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Lansing Community College Library

English 122 - Composition II: Evaluating Information

Library resources for argumentative essays.

Types of Sources

You will find many different types of sources in your research. This video explains the information cycle or how sources appear after a newsworthy event.

CRAAP Test - Evaluation Criteria

Evaluate your information using the CRAAP test. Based on what you discover, go back and research some more.


How new (or old) is the information? 
Is the information out of date for your topic?
Does the information address your topic, thesis and supporting arguments? 
Is it at an appropriate level (i.e not too elementary or too advanced?)
Who wrote the information? Individual or institution? Are they credible?
Are the author's credentials or qualifications given?
Is there author's contact information?
Is the information consistent with other sources? 
Does the information seem biased?
Are there spelling or grammar mistakes?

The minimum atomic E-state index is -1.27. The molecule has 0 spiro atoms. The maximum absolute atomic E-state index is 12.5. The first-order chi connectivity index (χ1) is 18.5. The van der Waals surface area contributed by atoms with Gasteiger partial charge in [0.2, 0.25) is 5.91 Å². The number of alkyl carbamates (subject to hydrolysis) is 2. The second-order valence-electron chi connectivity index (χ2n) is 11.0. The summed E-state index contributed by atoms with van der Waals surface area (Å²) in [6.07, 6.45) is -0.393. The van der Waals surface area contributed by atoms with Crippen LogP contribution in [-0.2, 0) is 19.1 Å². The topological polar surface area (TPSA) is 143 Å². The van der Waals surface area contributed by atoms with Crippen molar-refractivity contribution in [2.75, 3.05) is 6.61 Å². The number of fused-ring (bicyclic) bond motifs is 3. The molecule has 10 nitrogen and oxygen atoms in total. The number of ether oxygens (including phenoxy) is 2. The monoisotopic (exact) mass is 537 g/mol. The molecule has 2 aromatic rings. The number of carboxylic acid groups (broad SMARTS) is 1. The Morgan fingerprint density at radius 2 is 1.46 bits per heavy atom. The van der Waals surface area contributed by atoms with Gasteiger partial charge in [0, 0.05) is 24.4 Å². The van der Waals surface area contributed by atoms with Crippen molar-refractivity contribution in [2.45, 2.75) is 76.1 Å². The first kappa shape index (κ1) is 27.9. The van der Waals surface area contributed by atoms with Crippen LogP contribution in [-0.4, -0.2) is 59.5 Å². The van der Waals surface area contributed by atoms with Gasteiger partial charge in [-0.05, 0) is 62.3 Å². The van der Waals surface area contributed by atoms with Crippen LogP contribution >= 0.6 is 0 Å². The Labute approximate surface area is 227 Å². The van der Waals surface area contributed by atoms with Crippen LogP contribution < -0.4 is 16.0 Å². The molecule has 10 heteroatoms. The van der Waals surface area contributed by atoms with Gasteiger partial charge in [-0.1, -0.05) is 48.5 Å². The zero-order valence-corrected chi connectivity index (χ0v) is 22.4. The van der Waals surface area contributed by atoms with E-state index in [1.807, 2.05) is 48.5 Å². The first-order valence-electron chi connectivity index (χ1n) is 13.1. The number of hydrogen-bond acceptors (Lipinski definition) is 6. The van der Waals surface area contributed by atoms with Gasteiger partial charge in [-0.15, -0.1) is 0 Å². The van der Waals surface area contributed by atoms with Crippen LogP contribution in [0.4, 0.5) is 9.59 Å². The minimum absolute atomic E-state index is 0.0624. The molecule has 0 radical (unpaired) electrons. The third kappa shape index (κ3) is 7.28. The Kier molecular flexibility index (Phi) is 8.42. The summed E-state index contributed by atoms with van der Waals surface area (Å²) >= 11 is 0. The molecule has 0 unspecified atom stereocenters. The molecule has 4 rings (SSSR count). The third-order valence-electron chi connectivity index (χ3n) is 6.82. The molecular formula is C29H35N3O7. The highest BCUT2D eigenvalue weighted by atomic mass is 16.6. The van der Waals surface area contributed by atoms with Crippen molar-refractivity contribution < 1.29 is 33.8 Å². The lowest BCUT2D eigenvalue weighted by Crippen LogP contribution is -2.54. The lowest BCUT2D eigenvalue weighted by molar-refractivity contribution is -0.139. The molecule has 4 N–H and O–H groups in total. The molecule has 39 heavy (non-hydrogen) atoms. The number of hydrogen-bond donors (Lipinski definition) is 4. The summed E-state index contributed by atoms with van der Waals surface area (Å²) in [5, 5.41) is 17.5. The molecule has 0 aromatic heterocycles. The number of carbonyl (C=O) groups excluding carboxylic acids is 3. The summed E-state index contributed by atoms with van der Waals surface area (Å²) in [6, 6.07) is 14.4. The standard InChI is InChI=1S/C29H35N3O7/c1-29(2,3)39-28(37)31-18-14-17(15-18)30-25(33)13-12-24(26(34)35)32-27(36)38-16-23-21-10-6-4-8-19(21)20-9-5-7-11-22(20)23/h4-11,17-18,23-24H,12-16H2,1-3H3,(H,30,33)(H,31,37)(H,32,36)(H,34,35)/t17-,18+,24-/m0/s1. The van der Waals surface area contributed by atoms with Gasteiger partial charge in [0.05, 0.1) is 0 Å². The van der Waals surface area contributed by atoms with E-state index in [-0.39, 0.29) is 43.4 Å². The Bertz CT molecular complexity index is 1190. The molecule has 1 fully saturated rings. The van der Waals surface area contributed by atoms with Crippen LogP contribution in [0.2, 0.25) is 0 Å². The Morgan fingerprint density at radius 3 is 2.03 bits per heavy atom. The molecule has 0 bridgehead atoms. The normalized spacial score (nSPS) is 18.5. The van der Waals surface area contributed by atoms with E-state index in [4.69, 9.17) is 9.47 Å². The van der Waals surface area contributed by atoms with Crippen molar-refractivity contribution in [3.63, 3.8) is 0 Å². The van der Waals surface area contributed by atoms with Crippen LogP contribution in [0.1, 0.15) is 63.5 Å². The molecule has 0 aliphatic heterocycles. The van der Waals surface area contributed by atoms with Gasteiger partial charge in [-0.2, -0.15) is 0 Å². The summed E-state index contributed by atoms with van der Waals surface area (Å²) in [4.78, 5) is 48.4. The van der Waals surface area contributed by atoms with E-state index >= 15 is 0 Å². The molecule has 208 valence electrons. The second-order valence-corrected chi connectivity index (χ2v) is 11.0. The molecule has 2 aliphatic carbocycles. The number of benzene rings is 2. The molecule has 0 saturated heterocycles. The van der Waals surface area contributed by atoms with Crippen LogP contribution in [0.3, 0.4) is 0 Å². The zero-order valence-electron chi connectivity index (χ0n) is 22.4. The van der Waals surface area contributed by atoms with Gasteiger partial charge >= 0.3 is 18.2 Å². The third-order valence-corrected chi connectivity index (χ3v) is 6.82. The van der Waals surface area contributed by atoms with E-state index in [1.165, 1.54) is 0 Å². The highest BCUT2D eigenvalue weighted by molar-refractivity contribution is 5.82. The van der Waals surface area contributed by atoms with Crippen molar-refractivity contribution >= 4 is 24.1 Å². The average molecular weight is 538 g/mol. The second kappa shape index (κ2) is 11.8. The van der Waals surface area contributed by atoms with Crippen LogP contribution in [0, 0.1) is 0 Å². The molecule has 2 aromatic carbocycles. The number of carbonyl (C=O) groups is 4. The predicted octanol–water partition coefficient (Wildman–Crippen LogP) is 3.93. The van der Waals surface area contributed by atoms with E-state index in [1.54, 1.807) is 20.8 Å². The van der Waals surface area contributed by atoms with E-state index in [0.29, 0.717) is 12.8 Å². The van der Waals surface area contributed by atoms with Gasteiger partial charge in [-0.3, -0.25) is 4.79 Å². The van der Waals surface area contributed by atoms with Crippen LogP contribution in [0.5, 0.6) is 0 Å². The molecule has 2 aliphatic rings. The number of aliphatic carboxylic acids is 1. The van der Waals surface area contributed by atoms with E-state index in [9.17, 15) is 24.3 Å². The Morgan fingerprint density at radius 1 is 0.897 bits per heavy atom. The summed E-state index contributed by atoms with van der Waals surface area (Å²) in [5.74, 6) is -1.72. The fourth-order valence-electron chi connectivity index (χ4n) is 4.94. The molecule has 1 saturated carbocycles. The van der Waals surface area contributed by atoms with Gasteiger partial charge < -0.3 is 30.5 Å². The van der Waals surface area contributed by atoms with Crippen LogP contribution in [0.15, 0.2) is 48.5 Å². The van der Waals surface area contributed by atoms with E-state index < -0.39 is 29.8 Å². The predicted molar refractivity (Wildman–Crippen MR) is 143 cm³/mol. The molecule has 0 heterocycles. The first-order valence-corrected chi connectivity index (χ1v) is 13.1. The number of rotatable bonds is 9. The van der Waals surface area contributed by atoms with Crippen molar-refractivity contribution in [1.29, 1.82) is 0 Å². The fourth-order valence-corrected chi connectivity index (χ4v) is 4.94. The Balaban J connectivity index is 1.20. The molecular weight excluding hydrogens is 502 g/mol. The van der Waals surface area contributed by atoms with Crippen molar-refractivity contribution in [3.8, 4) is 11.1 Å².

Why was the information created? To persuade? To educate? To sell something?
Do the authors/sponsors make their intentions clear?
Are there political, cultural, institutional or personal biases and opinions?

What is a Scholarly Journal?

How can I find out what type of source I have?

Evaluating Books

Scholarly Sources

What do we mean by a scholarly source in English 122?

When looking for scholarly sources, focus on primary research, largely "experts writing for other experts":

  • Original research in a peer-reviewed or scholarly journal
  • A student interview with an expert in the field
  • A scholarly book published through a university press
  • An original government study or research
  • A published dissertation

The following would NOT be considered scholarly sources:

  • A letter to the editor or news brief in a peer-reviewed or scholarly journal
  • An expert quoted in a general news source
  • A government fact sheet, web page summary
  • Document such as the US Constitution or laws